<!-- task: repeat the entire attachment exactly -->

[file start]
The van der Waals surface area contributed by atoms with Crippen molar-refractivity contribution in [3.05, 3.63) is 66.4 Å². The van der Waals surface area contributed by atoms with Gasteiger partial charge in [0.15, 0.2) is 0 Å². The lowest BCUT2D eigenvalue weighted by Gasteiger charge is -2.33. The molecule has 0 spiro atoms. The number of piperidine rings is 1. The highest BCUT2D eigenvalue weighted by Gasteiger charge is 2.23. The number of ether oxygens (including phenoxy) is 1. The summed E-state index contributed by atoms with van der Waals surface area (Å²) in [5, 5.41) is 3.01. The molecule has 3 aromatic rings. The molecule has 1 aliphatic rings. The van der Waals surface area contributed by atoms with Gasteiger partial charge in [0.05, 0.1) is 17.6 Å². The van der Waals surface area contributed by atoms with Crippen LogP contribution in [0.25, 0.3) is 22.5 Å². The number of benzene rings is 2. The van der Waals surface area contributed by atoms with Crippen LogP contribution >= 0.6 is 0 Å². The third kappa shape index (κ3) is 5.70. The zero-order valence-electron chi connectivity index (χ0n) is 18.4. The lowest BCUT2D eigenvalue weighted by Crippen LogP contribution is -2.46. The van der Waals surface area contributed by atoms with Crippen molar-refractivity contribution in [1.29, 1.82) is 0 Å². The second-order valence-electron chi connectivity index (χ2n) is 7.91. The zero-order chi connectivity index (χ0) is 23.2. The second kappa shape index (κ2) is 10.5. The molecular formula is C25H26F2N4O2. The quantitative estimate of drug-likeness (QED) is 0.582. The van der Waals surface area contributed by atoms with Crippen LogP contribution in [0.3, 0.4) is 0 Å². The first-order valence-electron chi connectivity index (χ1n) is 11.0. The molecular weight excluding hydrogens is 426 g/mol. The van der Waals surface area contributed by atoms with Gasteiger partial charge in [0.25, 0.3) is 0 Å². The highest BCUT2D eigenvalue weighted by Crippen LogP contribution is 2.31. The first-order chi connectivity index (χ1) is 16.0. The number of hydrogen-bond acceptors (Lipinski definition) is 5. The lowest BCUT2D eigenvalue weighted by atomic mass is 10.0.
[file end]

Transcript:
The van der Waals surface area contributed by atoms with Crippen molar-refractivity contribution in [3.05, 3.63) is 66.4 Å². The van der Waals surface area contributed by atoms with Gasteiger partial charge in [0.15, 0.2) is 0 Å². The lowest BCUT2D eigenvalue weighted by Gasteiger charge is -2.33. The molecule has 0 spiro atoms. The number of piperidine rings is 1. The highest BCUT2D eigenvalue weighted by Gasteiger charge is 2.23. The number of ether oxygens (including phenoxy) is 1. The summed E-state index contributed by atoms with van der Waals surface area (Å²) in [5, 5.41) is 3.01. The molecule has 3 aromatic rings. The molecule has 1 aliphatic rings. The van der Waals surface area contributed by atoms with Gasteiger partial charge in [0.05, 0.1) is 17.6 Å². The van der Waals surface area contributed by atoms with Crippen LogP contribution in [0.25, 0.3) is 22.5 Å². The number of benzene rings is 2. The van der Waals surface area contributed by atoms with Crippen LogP contribution >= 0.6 is 0 Å². The third kappa shape index (κ3) is 5.70. The zero-order valence-electron chi connectivity index (χ0n) is 18.4. The lowest BCUT2D eigenvalue weighted by Crippen LogP contribution is -2.46. The van der Waals surface area contributed by atoms with Crippen molar-refractivity contribution in [1.29, 1.82) is 0 Å². The second-order valence-electron chi connectivity index (χ2n) is 7.91. The zero-order chi connectivity index (χ0) is 23.2. The second kappa shape index (κ2) is 10.5. The molecular formula is C25H26F2N4O2. The quantitative estimate of drug-likeness (QED) is 0.582. The van der Waals surface area contributed by atoms with Crippen LogP contribution in [0.3, 0.4) is 0 Å². The first-order valence-electron chi connectivity index (χ1n) is 11.0. The molecular weight excluding hydrogens is 426 g/mol. The van der Waals surface area contributed by atoms with Gasteiger partial charge in [0.25, 0.3) is 0 Å². The highest BCUT2D eigenvalue weighted by Crippen LogP contribution is 2.31. The first-order chi connectivity index (χ1) is 16.0. The number of hydrogen-bond acceptors (Lipinski definition) is 5. The lowest BCUT2D eigenvalue weighted by atomic mass is 10.0.